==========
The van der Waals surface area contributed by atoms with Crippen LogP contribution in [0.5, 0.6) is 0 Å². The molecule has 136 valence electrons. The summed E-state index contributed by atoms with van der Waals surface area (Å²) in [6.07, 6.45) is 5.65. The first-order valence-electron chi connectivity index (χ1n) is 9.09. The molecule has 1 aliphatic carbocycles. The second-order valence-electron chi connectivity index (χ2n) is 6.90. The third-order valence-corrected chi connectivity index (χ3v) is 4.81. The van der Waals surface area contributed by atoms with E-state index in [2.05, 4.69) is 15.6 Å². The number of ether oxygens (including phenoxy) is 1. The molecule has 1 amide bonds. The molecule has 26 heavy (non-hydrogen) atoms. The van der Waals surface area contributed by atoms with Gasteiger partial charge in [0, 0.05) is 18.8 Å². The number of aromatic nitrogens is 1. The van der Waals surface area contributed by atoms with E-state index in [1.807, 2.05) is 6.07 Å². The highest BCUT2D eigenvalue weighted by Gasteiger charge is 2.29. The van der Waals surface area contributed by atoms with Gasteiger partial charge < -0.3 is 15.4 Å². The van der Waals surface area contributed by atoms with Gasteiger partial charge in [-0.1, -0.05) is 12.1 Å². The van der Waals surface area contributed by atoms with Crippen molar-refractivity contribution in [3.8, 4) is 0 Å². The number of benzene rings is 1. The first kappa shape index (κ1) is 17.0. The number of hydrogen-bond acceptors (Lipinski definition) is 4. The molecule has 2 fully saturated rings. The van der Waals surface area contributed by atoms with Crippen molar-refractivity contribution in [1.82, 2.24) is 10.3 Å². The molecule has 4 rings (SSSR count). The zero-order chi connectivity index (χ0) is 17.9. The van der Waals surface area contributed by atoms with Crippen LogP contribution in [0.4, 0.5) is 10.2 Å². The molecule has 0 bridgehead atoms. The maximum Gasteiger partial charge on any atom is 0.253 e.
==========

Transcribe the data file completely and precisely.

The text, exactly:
The van der Waals surface area contributed by atoms with Crippen LogP contribution in [0.5, 0.6) is 0 Å². The molecule has 136 valence electrons. The summed E-state index contributed by atoms with van der Waals surface area (Å²) in [6.07, 6.45) is 5.65. The first-order valence-electron chi connectivity index (χ1n) is 9.09. The molecule has 1 aliphatic carbocycles. The second-order valence-electron chi connectivity index (χ2n) is 6.90. The third-order valence-corrected chi connectivity index (χ3v) is 4.81. The van der Waals surface area contributed by atoms with E-state index in [2.05, 4.69) is 15.6 Å². The number of ether oxygens (including phenoxy) is 1. The molecule has 1 amide bonds. The molecule has 26 heavy (non-hydrogen) atoms. The van der Waals surface area contributed by atoms with Gasteiger partial charge in [0, 0.05) is 18.8 Å². The number of aromatic nitrogens is 1. The van der Waals surface area contributed by atoms with E-state index in [1.807, 2.05) is 6.07 Å². The highest BCUT2D eigenvalue weighted by Gasteiger charge is 2.29. The van der Waals surface area contributed by atoms with Gasteiger partial charge < -0.3 is 15.4 Å². The van der Waals surface area contributed by atoms with Gasteiger partial charge in [-0.1, -0.05) is 12.1 Å². The van der Waals surface area contributed by atoms with Crippen molar-refractivity contribution in [3.8, 4) is 0 Å². The number of benzene rings is 1. The first kappa shape index (κ1) is 17.0. The number of hydrogen-bond acceptors (Lipinski definition) is 4. The molecule has 2 fully saturated rings. The van der Waals surface area contributed by atoms with Crippen molar-refractivity contribution in [1.82, 2.24) is 10.3 Å². The molecule has 4 rings (SSSR count). The zero-order chi connectivity index (χ0) is 17.9. The van der Waals surface area contributed by atoms with Crippen LogP contribution in [0.4, 0.5) is 10.2 Å². The molecule has 0 bridgehead atoms. The maximum Gasteiger partial charge on any atom is 0.253 e.